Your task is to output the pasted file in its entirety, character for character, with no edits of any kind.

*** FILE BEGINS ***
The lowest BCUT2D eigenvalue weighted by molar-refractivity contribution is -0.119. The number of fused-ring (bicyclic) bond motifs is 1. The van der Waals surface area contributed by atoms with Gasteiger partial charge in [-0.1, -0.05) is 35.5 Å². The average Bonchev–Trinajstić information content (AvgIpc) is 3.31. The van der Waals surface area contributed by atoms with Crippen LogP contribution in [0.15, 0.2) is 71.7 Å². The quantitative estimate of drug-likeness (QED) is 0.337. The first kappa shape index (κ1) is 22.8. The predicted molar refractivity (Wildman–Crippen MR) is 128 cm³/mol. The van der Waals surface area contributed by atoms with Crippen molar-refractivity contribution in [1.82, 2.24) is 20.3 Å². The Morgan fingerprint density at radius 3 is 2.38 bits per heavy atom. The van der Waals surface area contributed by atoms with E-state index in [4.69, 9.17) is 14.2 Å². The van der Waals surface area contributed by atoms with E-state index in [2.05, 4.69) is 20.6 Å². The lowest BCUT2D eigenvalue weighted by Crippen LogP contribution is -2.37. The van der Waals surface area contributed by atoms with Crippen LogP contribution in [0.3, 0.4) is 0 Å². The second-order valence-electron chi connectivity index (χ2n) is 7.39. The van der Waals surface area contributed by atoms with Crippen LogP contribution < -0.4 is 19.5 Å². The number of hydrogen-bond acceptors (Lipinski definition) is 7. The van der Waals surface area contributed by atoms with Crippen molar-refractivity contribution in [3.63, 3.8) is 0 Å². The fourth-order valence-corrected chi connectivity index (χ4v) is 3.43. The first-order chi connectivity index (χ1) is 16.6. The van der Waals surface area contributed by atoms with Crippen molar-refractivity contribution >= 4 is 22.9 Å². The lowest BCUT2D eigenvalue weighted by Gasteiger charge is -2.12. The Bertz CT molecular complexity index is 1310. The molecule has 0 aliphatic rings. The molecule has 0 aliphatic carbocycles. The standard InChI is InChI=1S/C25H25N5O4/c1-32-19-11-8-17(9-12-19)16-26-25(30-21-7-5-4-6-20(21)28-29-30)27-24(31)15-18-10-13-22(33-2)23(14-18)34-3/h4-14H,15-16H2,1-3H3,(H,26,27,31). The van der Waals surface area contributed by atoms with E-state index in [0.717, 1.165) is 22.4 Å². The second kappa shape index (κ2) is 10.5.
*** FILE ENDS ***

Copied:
The lowest BCUT2D eigenvalue weighted by molar-refractivity contribution is -0.119. The number of fused-ring (bicyclic) bond motifs is 1. The van der Waals surface area contributed by atoms with Gasteiger partial charge in [-0.1, -0.05) is 35.5 Å². The average Bonchev–Trinajstić information content (AvgIpc) is 3.31. The van der Waals surface area contributed by atoms with Crippen LogP contribution in [0.15, 0.2) is 71.7 Å². The quantitative estimate of drug-likeness (QED) is 0.337. The first kappa shape index (κ1) is 22.8. The predicted molar refractivity (Wildman–Crippen MR) is 128 cm³/mol. The van der Waals surface area contributed by atoms with Crippen molar-refractivity contribution in [1.82, 2.24) is 20.3 Å². The Morgan fingerprint density at radius 3 is 2.38 bits per heavy atom. The van der Waals surface area contributed by atoms with E-state index in [4.69, 9.17) is 14.2 Å². The van der Waals surface area contributed by atoms with E-state index in [2.05, 4.69) is 20.6 Å². The lowest BCUT2D eigenvalue weighted by Crippen LogP contribution is -2.37. The van der Waals surface area contributed by atoms with Crippen LogP contribution in [0.3, 0.4) is 0 Å². The second-order valence-electron chi connectivity index (χ2n) is 7.39. The van der Waals surface area contributed by atoms with Crippen LogP contribution < -0.4 is 19.5 Å². The number of hydrogen-bond acceptors (Lipinski definition) is 7. The van der Waals surface area contributed by atoms with Crippen molar-refractivity contribution in [3.63, 3.8) is 0 Å². The fourth-order valence-corrected chi connectivity index (χ4v) is 3.43. The first-order chi connectivity index (χ1) is 16.6. The van der Waals surface area contributed by atoms with Crippen molar-refractivity contribution >= 4 is 22.9 Å². The lowest BCUT2D eigenvalue weighted by Gasteiger charge is -2.12. The Bertz CT molecular complexity index is 1310. The molecule has 0 aliphatic rings. The molecule has 0 aliphatic carbocycles. The standard InChI is InChI=1S/C25H25N5O4/c1-32-19-11-8-17(9-12-19)16-26-25(30-21-7-5-4-6-20(21)28-29-30)27-24(31)15-18-10-13-22(33-2)23(14-18)34-3/h4-14H,15-16H2,1-3H3,(H,26,27,31). The van der Waals surface area contributed by atoms with E-state index in [0.717, 1.165) is 22.4 Å². The second kappa shape index (κ2) is 10.5.